Manu Feildel is in juggling mode. In a spare half hour between back-to-back press interviews for My Kitchen Rules, he chats to WHO on his way to the studio, fresh from dropping his son, Jonti, 5, to school. In a few hours he'll be back in the kitchen of his acclaimed L'etoile Restaurant & Bar in Sydney's Paddington, whipping up his signature Boeuf de Boucher before falling into bed at 1 AM. With his culinary career at its peak, there's little time to himself.
"Lately, it seems I spend half my days doing all the interviews and then I'm in the kitchen at night," says Feildel, 36, who balanced his restaurant commitments with filming for three months before Christmas. "If it's not work, it's Jonti. If it's not Jonti, it's something else. I don't have time to relax!"
More than ever now, as he dishes out the verdicts as a judge with fellow chef Pete Evans on Seven's reality cooking hit. "I woke up this morning to a text from Pete saying the show is No. 1 - ooh la la!" quips the French-born chef (he moved to Australia in 1999) in his characteristic twang.
The show might be No. 1, but it's son Jonti who remains his priority. "Everything I do, I do for Jonti," says Feildel, who split from Jonti's mum in October after 12 years together. "Everything changed when he was born. I was only living for my career, which is still very important today, but I was never happy enough - I was young, I wanted everything now," he adds. "Then he was born and it was like a weight lifted off my shoulders."
Jonti lives with Feildel a few days a week at his home in Sydney's eastern suburbs, and when Dad's not cheering him on at swimming class, the pair spend weekends scootering in the park, watching Bugs Bunny cartoons, drawing - Jonti's artwork decorates Feildel's office - and having steak and chips at the local pub. "He's like me in so many ways," says Feildel. "He's a clown. Physically, he is like me and he can be grumpy, which is like me as well. But he's very loving. We're best mates."But before Jonti came along, Feildel was devoted to food. Raised in Brittany on France's west coast, the youngest of two children to secretary Evelyne and chef Patrick, who split when he was 4, it seems Feildel was destined to be a chef - his great-grandfather was a pastry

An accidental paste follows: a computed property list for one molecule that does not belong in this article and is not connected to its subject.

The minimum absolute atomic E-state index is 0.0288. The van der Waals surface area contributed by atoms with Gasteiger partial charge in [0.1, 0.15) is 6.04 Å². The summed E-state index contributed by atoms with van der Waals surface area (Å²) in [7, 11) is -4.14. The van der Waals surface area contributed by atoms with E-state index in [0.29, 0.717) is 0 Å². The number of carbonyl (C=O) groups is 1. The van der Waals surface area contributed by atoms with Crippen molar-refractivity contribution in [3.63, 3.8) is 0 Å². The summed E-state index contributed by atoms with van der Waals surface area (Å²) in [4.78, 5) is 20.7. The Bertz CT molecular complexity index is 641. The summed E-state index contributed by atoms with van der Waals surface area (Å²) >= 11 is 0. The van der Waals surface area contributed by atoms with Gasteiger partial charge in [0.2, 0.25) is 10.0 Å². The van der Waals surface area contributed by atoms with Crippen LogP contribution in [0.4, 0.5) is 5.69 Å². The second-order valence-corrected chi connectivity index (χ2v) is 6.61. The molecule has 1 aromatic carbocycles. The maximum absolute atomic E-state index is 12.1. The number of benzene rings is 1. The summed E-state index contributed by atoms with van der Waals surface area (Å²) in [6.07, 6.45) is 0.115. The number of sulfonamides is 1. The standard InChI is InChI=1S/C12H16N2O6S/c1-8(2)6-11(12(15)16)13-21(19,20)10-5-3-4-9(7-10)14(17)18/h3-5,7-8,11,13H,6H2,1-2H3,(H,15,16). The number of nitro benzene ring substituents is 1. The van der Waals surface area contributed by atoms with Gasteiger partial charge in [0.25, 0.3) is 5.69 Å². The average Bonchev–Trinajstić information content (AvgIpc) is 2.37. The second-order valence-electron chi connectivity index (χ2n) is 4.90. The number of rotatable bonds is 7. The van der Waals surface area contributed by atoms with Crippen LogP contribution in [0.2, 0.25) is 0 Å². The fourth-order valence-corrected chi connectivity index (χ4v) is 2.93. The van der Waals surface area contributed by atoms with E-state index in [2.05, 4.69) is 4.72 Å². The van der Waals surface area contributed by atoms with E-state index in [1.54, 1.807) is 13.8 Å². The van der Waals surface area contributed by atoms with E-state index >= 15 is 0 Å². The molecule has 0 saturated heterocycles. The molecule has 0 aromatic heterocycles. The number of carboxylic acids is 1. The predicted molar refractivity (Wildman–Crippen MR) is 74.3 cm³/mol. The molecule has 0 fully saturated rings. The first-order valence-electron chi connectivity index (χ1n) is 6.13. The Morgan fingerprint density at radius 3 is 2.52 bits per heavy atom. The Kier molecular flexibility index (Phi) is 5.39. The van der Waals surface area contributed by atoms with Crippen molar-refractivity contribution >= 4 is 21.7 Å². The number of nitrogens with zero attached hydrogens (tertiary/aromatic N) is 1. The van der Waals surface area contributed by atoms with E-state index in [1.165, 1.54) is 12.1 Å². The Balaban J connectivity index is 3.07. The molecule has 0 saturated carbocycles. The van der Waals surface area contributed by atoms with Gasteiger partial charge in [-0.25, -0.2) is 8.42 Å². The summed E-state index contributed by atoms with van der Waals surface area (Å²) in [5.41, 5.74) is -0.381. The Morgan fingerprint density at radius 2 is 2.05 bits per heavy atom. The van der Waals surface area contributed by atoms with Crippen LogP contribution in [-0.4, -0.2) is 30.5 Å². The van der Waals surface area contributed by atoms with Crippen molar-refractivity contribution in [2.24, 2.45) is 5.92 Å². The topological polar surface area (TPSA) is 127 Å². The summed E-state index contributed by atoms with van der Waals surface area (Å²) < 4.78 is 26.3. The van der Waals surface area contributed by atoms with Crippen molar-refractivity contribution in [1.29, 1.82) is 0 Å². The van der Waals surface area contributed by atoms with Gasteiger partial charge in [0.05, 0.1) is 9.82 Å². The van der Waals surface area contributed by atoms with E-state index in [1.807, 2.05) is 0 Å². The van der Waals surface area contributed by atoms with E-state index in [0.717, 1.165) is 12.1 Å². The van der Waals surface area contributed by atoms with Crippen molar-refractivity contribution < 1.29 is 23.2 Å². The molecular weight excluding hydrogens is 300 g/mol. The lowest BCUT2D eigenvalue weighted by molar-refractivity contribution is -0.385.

chef, grandfather and cousin were chefs and his mother a great home cook. "Originally, I wanted to be a circus performer," says Feildel, who quit school at 14 to attend a local amateur circus school three days a week. When he failed an entry exam for a professional circus school in Canada at age 15, his mother suggested he work as an apprentice cook in his father's restaurant - and he quickly developed a taste for all things culinary. "I loved putting a smile on people's faces," he says.
Since then, he's worked in top restaurants around the world and enjoyed four seasons as chef on Ten's Ready Steady Cook. After he opened L'etoile in March 2009, the Sydney Morning Herald's 2010 Good Food Guide awarded the French bistro a Chef's Hat. "Manu is one of the most amazing people to work with," says long-time friend Evans, who met Feildel when he hired him to be head chef of his Hugo's eateries in Sydney more than a decade ago. "Not only is he very intelligent and a wonderful chef of the highest degree, but he's very entertaining and charming and extremely witty. He doesn't settle for second best, but he can laugh along the way."
So has Jonti inherited a flair for food? Feildel says his son loves to lend a hand in the kitchen, rolling pastry or buttering toast. "If he wants to be a cook when he grows up, then I'll be there for him," he says. "But he wanted to be a tennis player when the Australian Open was on!" Regardless of his calling, Feildel plans to be there every step of the way: "Being a single parent is hard and can be frustrating sometimes. But the moments you spend with your child are so amazing, it gives you the energy to get on with the rest of your life."
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